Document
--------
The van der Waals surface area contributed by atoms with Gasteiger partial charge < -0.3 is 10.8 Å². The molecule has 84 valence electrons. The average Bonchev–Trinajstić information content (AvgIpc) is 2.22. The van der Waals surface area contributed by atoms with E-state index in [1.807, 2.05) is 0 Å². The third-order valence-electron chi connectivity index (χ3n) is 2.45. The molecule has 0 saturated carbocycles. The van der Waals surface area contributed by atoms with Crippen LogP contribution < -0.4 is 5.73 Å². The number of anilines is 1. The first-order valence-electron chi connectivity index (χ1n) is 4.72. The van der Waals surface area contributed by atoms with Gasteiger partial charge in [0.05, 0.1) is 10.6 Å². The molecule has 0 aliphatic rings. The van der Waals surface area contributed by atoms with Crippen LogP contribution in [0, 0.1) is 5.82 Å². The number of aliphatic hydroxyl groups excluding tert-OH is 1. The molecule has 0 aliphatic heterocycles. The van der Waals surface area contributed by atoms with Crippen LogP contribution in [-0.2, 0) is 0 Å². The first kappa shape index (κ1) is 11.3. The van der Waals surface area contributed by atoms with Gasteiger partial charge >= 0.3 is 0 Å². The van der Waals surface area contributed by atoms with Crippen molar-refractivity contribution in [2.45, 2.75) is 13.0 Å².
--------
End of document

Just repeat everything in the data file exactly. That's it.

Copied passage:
The van der Waals surface area contributed by atoms with Gasteiger partial charge < -0.3 is 10.8 Å². The molecule has 84 valence electrons. The average Bonchev–Trinajstić information content (AvgIpc) is 2.22. The van der Waals surface area contributed by atoms with E-state index in [1.807, 2.05) is 0 Å². The third-order valence-electron chi connectivity index (χ3n) is 2.45. The molecule has 0 saturated carbocycles. The van der Waals surface area contributed by atoms with Crippen LogP contribution < -0.4 is 5.73 Å². The number of anilines is 1. The first-order valence-electron chi connectivity index (χ1n) is 4.72. The van der Waals surface area contributed by atoms with Gasteiger partial charge in [0.05, 0.1) is 10.6 Å². The molecule has 0 aliphatic rings. The van der Waals surface area contributed by atoms with Crippen LogP contribution in [0, 0.1) is 5.82 Å². The number of aliphatic hydroxyl groups excluding tert-OH is 1. The molecule has 0 aliphatic heterocycles. The van der Waals surface area contributed by atoms with Crippen LogP contribution in [-0.2, 0) is 0 Å². The first kappa shape index (κ1) is 11.3. The van der Waals surface area contributed by atoms with Gasteiger partial charge >= 0.3 is 0 Å². The van der Waals surface area contributed by atoms with Crippen molar-refractivity contribution in [2.45, 2.75) is 13.0 Å².